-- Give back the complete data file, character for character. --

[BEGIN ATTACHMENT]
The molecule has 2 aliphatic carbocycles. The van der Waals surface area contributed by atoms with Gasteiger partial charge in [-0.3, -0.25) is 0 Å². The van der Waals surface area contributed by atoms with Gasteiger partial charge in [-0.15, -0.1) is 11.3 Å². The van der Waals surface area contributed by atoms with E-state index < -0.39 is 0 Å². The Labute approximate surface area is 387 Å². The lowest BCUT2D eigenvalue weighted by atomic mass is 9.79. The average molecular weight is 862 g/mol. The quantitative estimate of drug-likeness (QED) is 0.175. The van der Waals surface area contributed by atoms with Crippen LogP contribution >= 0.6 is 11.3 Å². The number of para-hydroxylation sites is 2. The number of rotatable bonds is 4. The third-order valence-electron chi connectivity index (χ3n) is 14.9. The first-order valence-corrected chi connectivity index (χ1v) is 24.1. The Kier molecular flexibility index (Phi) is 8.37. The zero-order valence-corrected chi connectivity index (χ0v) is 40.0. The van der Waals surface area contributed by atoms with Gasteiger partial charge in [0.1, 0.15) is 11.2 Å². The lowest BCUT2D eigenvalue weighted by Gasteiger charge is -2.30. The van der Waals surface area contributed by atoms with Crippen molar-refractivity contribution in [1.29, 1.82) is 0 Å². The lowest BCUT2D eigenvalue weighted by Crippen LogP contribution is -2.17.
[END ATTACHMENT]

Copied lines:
The molecule has 2 aliphatic carbocycles. The van der Waals surface area contributed by atoms with Gasteiger partial charge in [-0.3, -0.25) is 0 Å². The van der Waals surface area contributed by atoms with Gasteiger partial charge in [-0.15, -0.1) is 11.3 Å². The van der Waals surface area contributed by atoms with E-state index < -0.39 is 0 Å². The Labute approximate surface area is 387 Å². The lowest BCUT2D eigenvalue weighted by atomic mass is 9.79. The average molecular weight is 862 g/mol. The quantitative estimate of drug-likeness (QED) is 0.175. The van der Waals surface area contributed by atoms with Crippen LogP contribution >= 0.6 is 11.3 Å². The number of para-hydroxylation sites is 2. The number of rotatable bonds is 4. The third-order valence-electron chi connectivity index (χ3n) is 14.9. The first-order valence-corrected chi connectivity index (χ1v) is 24.1. The Kier molecular flexibility index (Phi) is 8.37. The zero-order valence-corrected chi connectivity index (χ0v) is 40.0. The van der Waals surface area contributed by atoms with Gasteiger partial charge in [0.1, 0.15) is 11.2 Å². The lowest BCUT2D eigenvalue weighted by Gasteiger charge is -2.30. The van der Waals surface area contributed by atoms with Crippen molar-refractivity contribution in [1.29, 1.82) is 0 Å². The lowest BCUT2D eigenvalue weighted by Crippen LogP contribution is -2.17.